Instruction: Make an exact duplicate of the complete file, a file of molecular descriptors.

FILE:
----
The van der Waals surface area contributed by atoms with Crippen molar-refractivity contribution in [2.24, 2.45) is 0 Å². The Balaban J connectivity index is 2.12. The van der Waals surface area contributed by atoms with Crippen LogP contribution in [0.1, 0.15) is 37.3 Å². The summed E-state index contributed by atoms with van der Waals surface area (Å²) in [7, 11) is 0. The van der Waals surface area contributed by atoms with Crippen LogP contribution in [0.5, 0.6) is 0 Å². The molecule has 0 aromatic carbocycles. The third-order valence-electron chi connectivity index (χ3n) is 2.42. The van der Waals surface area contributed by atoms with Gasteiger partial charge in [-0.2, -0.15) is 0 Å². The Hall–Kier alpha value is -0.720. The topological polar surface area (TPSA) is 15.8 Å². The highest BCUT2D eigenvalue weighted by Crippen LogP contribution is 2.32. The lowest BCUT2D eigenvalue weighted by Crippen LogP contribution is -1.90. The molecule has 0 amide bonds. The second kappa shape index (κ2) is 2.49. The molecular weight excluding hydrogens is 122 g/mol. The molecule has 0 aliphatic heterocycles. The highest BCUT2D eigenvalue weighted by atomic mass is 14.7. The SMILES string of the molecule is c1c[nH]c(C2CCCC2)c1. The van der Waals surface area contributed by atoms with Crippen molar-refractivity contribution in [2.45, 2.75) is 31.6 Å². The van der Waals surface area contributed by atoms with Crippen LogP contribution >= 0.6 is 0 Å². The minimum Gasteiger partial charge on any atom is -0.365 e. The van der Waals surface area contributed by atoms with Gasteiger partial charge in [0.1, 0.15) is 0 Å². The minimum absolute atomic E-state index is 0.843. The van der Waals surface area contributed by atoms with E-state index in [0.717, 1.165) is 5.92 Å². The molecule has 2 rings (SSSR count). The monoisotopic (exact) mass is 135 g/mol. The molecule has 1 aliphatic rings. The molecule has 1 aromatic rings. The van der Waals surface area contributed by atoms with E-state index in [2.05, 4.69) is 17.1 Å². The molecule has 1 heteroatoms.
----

The van der Waals surface area contributed by atoms with Crippen molar-refractivity contribution in [2.24, 2.45) is 0 Å². The Balaban J connectivity index is 2.12. The van der Waals surface area contributed by atoms with Crippen LogP contribution in [0.1, 0.15) is 37.3 Å². The summed E-state index contributed by atoms with van der Waals surface area (Å²) in [7, 11) is 0. The van der Waals surface area contributed by atoms with Crippen LogP contribution in [0.5, 0.6) is 0 Å². The molecule has 0 aromatic carbocycles. The third-order valence-electron chi connectivity index (χ3n) is 2.42. The van der Waals surface area contributed by atoms with Gasteiger partial charge in [-0.2, -0.15) is 0 Å². The Hall–Kier alpha value is -0.720. The topological polar surface area (TPSA) is 15.8 Å². The highest BCUT2D eigenvalue weighted by Crippen LogP contribution is 2.32. The lowest BCUT2D eigenvalue weighted by Crippen LogP contribution is -1.90. The molecule has 0 amide bonds. The second kappa shape index (κ2) is 2.49. The molecular weight excluding hydrogens is 122 g/mol. The molecule has 0 aliphatic heterocycles. The highest BCUT2D eigenvalue weighted by atomic mass is 14.7. The SMILES string of the molecule is c1c[nH]c(C2CCCC2)c1. The van der Waals surface area contributed by atoms with Crippen molar-refractivity contribution in [2.45, 2.75) is 31.6 Å². The van der Waals surface area contributed by atoms with Crippen LogP contribution >= 0.6 is 0 Å². The minimum Gasteiger partial charge on any atom is -0.365 e. The van der Waals surface area contributed by atoms with Gasteiger partial charge in [0.1, 0.15) is 0 Å². The minimum absolute atomic E-state index is 0.843. The van der Waals surface area contributed by atoms with E-state index in [0.717, 1.165) is 5.92 Å². The molecule has 2 rings (SSSR count). The monoisotopic (exact) mass is 135 g/mol. The molecule has 1 aliphatic rings. The molecule has 1 aromatic rings. The van der Waals surface area contributed by atoms with E-state index in [2.05, 4.69) is 17.1 Å². The molecule has 1 heteroatoms.